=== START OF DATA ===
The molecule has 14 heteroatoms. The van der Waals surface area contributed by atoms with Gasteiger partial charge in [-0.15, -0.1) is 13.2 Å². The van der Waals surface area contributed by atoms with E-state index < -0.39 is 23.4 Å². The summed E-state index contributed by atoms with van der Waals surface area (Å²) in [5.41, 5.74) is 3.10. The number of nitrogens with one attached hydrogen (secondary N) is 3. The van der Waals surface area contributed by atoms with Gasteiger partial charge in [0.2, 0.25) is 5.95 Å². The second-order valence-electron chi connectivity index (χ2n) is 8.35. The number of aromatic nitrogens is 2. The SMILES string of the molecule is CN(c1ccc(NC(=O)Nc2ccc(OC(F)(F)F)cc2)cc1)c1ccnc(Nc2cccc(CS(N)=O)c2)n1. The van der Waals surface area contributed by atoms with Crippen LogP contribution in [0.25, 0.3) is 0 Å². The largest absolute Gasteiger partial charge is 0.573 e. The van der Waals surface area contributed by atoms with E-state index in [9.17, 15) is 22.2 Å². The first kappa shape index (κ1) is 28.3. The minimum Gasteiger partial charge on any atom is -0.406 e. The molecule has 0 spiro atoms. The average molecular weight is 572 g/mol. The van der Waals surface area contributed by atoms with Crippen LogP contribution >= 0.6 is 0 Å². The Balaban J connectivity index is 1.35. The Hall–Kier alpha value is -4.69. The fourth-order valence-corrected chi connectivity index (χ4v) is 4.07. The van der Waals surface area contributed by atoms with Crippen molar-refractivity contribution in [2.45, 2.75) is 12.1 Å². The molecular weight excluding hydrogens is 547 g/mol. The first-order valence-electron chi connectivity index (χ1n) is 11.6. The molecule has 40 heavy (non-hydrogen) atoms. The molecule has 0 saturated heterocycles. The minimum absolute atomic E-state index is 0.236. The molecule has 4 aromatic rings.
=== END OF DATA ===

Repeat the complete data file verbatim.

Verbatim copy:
The molecule has 14 heteroatoms. The van der Waals surface area contributed by atoms with Gasteiger partial charge in [-0.15, -0.1) is 13.2 Å². The van der Waals surface area contributed by atoms with E-state index < -0.39 is 23.4 Å². The summed E-state index contributed by atoms with van der Waals surface area (Å²) in [5.41, 5.74) is 3.10. The number of nitrogens with one attached hydrogen (secondary N) is 3. The van der Waals surface area contributed by atoms with Gasteiger partial charge in [0.2, 0.25) is 5.95 Å². The second-order valence-electron chi connectivity index (χ2n) is 8.35. The number of aromatic nitrogens is 2. The SMILES string of the molecule is CN(c1ccc(NC(=O)Nc2ccc(OC(F)(F)F)cc2)cc1)c1ccnc(Nc2cccc(CS(N)=O)c2)n1. The van der Waals surface area contributed by atoms with Crippen LogP contribution in [0.25, 0.3) is 0 Å². The largest absolute Gasteiger partial charge is 0.573 e. The van der Waals surface area contributed by atoms with E-state index in [9.17, 15) is 22.2 Å². The first kappa shape index (κ1) is 28.3. The minimum Gasteiger partial charge on any atom is -0.406 e. The molecule has 0 spiro atoms. The average molecular weight is 572 g/mol. The van der Waals surface area contributed by atoms with Crippen LogP contribution >= 0.6 is 0 Å². The Balaban J connectivity index is 1.35. The Hall–Kier alpha value is -4.69. The fourth-order valence-corrected chi connectivity index (χ4v) is 4.07. The van der Waals surface area contributed by atoms with Crippen molar-refractivity contribution in [2.45, 2.75) is 12.1 Å². The molecular weight excluding hydrogens is 547 g/mol. The first-order valence-electron chi connectivity index (χ1n) is 11.6. The molecule has 40 heavy (non-hydrogen) atoms. The molecule has 0 saturated heterocycles. The minimum absolute atomic E-state index is 0.236. The molecule has 4 aromatic rings.